Of course, a lot will depend on how the pandemic plays out. It is quite plausible to hope that the Omicron variant marks a decisive shift from the pandemic to the endemic stage of Covid – which is to say that it survives but becomes part of the normal pattern of seasonal illness and mortality. 

But 2021 has taught me to steer clear of wishful thinking on this subject. There is no law of nature that says viruses are bound to get more contagious but less lethal over time.

NIALL FERGUSON: Perhaps most heartening were the signs that the tide was turning against wokeism in British culture, even at the universities. (Pictured: J.K. Rowling, who has come under fire from trans activists this year)

NIALL FERGUSON: Perhaps most heartening were the signs that the tide was turning against wokeism in British culture, even at the universities. (Pictured: J.K. Rowling, who has come under fire from trans activists this year)

The long history of influenza is a reminder that, because of the way it mutates, such a virus is capable of causing multiple pandemics. So it would not surprise me if we had to contend with further letters in the Greek alphabet – the Pi, Rho, and Sigma variants.

It is clear, too, that rich countries must help to speed up the vaccination of the less developed world. Right now, sub-Saharan Africa is the place most likely to breed dangerous new variants because vaccination rates remain very low and the legacy of HIV in that region is a large population with compromised immune systems.

Once Omicron has finished wrecking Christmas for millions of families (mine included), it is going to pose a further challenge to governments. When do they abandon the playbooks they developed in the first wave of the pandemic?

Many restrictions make no sense when a much smaller share of the population is truly ill. What’s the point of travel restrictions if you can get negative test results in the early stages of being infectious?

Are we really going to shut down all the schools and colleges when everyone now knows that ‘distance learning’ is an oxymoron? And how can you quarantine every doctor and nurse who tests positive and still staff the National Health Service?

As the public adjusts to regarding Covid as posing a comparable risk to the flu, public health officials and politicians will be forced to abandon their control-freakery.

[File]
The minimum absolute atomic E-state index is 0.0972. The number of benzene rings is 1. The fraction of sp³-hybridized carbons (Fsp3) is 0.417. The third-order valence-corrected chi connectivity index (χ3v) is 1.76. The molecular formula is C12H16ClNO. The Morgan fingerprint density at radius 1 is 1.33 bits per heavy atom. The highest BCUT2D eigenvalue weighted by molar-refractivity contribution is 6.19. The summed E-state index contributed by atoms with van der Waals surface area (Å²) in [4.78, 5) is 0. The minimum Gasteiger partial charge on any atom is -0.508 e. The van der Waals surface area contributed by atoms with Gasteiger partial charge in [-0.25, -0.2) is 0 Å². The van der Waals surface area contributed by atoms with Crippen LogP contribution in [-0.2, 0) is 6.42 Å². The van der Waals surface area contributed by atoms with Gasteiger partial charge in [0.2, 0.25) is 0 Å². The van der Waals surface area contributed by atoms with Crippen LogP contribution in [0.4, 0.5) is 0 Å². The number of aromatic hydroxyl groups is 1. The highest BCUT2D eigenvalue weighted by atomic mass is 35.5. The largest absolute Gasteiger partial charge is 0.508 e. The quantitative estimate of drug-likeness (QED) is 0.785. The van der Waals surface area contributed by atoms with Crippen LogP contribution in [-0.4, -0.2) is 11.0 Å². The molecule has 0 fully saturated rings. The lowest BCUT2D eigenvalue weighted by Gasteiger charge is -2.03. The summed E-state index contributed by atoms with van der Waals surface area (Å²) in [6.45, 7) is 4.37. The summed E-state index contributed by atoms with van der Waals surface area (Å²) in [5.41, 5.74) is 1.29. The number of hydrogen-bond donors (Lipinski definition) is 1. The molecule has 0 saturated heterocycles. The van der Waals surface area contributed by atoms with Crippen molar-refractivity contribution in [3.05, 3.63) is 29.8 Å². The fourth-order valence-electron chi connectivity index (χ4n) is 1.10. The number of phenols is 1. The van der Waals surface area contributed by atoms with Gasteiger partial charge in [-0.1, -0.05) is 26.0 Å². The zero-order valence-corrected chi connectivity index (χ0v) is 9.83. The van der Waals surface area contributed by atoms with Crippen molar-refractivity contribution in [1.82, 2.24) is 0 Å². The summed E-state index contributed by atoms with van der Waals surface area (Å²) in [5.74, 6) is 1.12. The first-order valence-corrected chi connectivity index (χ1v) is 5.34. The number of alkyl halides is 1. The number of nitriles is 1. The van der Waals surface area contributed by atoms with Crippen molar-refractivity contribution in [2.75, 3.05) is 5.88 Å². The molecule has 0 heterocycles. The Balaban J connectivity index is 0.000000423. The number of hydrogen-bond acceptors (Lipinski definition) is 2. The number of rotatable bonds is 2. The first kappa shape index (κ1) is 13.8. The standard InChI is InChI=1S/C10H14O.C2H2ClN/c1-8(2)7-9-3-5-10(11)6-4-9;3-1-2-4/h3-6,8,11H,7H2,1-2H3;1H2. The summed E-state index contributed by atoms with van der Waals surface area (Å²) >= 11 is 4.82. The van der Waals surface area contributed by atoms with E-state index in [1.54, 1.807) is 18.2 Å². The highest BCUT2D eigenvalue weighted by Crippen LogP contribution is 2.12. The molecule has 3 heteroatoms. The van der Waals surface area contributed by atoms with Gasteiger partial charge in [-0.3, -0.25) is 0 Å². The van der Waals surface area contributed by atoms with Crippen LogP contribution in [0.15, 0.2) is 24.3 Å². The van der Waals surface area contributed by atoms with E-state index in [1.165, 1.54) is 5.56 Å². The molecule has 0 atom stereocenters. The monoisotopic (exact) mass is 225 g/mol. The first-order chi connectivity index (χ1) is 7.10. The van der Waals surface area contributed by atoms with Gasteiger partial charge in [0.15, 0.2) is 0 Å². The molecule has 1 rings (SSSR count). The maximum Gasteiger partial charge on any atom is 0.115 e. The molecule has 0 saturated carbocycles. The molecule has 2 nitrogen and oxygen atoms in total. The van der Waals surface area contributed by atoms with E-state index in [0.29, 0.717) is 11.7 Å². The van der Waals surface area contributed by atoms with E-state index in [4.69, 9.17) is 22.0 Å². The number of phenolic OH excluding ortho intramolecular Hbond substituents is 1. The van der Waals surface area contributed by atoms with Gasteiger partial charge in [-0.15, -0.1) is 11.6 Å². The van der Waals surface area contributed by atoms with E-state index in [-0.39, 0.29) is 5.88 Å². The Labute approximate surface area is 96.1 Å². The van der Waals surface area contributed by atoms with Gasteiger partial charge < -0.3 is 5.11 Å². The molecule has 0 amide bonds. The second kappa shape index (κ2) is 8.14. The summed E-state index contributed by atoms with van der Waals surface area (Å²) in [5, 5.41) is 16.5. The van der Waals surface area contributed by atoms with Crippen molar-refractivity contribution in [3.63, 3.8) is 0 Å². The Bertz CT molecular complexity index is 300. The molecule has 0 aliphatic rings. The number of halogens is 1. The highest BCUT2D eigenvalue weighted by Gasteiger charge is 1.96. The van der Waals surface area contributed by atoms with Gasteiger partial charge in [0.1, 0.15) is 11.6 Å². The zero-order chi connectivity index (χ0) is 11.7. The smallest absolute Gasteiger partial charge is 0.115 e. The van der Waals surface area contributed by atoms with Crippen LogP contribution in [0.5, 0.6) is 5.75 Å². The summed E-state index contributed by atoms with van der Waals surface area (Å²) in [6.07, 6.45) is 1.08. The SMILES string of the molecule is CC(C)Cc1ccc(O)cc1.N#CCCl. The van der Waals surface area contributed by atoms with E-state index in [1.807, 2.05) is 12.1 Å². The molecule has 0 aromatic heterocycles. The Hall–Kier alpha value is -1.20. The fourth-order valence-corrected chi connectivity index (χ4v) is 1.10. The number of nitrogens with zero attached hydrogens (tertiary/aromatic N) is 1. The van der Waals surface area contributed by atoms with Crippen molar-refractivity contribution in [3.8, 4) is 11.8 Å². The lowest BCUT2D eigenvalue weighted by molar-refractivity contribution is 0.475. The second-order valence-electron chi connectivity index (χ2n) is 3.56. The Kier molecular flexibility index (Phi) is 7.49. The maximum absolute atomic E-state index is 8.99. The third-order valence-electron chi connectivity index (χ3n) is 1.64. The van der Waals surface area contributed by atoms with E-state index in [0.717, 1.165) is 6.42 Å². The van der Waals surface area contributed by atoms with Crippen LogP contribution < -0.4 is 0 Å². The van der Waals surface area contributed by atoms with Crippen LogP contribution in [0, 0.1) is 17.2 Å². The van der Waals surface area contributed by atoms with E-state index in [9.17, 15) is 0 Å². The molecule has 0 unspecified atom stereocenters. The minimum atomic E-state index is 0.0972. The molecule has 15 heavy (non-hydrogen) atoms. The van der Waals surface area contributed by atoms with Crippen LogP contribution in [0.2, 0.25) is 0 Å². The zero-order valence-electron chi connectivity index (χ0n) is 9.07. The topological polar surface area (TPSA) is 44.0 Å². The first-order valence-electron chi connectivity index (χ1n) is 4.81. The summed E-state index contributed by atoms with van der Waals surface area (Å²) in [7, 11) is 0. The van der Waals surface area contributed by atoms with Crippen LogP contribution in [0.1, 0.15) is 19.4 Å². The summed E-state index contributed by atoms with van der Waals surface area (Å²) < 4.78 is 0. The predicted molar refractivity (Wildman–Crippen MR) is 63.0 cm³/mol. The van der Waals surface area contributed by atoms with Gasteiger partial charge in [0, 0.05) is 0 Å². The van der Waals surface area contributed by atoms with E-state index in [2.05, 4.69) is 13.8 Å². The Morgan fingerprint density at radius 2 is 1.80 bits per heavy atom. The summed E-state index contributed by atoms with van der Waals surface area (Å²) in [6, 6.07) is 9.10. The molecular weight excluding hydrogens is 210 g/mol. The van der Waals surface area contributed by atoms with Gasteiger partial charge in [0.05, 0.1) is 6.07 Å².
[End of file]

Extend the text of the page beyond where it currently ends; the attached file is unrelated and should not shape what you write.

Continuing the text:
Let’s hope that Britain leads the way to a saner strategy for learning to live with Covid. That’s certainly what ordinary Britons crave.

There are economic surprises in store for us, too – surprises which will revolve around one word: inflation. Most economists, especially those at central banks, gravely underestimated the surge in consumer prices we saw in 2021. 

It turned out the warnings back in February were right: Joe Biden’s administration was going to overheat the US economy, although few expected a 6.8 per cent inflation rate by November.

Inflation is a bit lower in the UK and Europe because the scale of government stimulus to the economy has been less bazooka-like.

But even on this side of the Atlantic there’s a recognition that the central banks urgently need to cool things down.

What happens next, as they begin reducing their purchases of government bonds (which have kept long-term interest rates low) and start raising short-term interest rates to control inflation?

If higher interest rates trigger a big stock market sell-off, for example, as happened in the last quarter of 2018, that will be bad news for British consumers already facing higher prices and taxes.

Yet the problems facing China’s economy could be even more challenging. Xi Jinping’s tightening grip on power is having some adverse consequences for growth. 

This year he picked a fight with the country’s most successful companies – notably web marketplace Alibaba – and watched impassively as its most indebted property developers, led by Evergrande, slid towards bankruptcy.

The effective closure of China’s borders may suit Xi politically as he prepares to be formally anointed as leader for life at the 20th Communist Party Congress, but it’s yet another economic headwind. 

And, crucially, China has no good answer to Omicron, against which its vaccines offer next to no protection.

Sustaining a ‘zero Covid’ policy (especially during the Winter Olympics) will be possible only with even tighter restrictions, making it harder for the Communist Party to meet its growth targets.

The trouble is that we won’t pay nearly enough attention to China because the Western world’s own problems will be so distracting.